Rising prices on building materials
Today, the construction industry is facing fundamental challenges, with soaring prices for building materials and supply chain challenges that have put many projects at risk and, for some firms, their survival as a whole. The implementation of many projects simply turned out to be unprofitable, in view of the unpredictability of these two factors, and not many really can withstand such a blow.
Below we provide a summary of the current overview of the rise in prices for materials from The Construction Association AGC https://www.agc.org/
Manufacturing costs for general contractors rose nearly 13% from April 2020 to February 2021.
Figure 1 illustrates the threat to contractors from fast and steeply rising prices for materials, both for projects that have already been bid or started and for preparing -price or guaranteed-maximum-price bids.
The red line shows the change since April 2020 in the price of all materials and services used in nonresidential construction, while the blue line measures the change or lack of change in what contractors say they would charge to erect a set of nonresidential buildings. This blue line, essentially a measure of bid prices, has remained virtually stable, rising only 0.5% from April 2020 to February 2021. In contrast, the red line, measuring the cost of contractors’ purchases, has soared nearly 13% over the same 10 months.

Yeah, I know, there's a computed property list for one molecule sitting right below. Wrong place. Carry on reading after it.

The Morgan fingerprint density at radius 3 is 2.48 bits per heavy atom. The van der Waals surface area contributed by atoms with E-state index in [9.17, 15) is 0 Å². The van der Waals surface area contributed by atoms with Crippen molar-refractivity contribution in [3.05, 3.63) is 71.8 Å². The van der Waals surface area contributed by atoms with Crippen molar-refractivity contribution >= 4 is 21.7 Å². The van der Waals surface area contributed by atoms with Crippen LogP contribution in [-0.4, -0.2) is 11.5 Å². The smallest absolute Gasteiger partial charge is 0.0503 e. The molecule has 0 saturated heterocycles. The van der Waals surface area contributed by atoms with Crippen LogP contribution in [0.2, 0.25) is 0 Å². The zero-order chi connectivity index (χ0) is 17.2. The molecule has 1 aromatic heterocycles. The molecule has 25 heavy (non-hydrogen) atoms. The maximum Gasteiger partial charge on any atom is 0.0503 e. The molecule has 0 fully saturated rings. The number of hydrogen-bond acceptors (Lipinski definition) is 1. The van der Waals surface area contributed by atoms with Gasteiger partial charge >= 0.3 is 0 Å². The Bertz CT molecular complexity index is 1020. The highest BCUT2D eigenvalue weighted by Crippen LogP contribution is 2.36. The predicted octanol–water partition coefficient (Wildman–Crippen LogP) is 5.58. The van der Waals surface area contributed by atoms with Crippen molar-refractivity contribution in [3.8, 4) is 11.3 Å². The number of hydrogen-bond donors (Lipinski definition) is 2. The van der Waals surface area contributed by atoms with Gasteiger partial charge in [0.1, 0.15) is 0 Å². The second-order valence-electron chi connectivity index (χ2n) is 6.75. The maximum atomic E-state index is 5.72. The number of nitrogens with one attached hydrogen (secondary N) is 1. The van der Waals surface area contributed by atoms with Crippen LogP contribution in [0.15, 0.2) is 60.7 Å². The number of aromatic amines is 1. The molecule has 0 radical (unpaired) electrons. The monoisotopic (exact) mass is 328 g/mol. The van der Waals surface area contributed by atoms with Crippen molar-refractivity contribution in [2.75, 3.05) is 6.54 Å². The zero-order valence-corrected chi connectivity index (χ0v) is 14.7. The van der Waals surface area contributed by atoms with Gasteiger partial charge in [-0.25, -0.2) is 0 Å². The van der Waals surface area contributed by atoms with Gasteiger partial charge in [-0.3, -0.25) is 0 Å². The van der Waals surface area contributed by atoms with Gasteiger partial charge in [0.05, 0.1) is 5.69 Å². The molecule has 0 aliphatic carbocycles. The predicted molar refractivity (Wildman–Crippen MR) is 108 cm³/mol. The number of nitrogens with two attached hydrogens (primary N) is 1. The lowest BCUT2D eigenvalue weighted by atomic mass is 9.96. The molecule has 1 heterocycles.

Due to extreme weather conditions and general demand, PVC prices have increased over 270% from March 2020 to March 2021
Some broad categories of products have not gone up dramatically, but narrower classes of products within those categories have. For instance, the PPI for plastic construction products rose “only” 6% from March 2020 to January. But an AGC member reported on March 5 that for polyvinyl chloride (PVC) “used in electric utility work the price from [March 2020] to January 2021 had a general increase of 85%.” Following extreme winter weather in Texas that knocked out production facilities and created a surge in demand for pipe to replace broken lines, “Now that increase is 270% from March 2020” to March 4, 2021.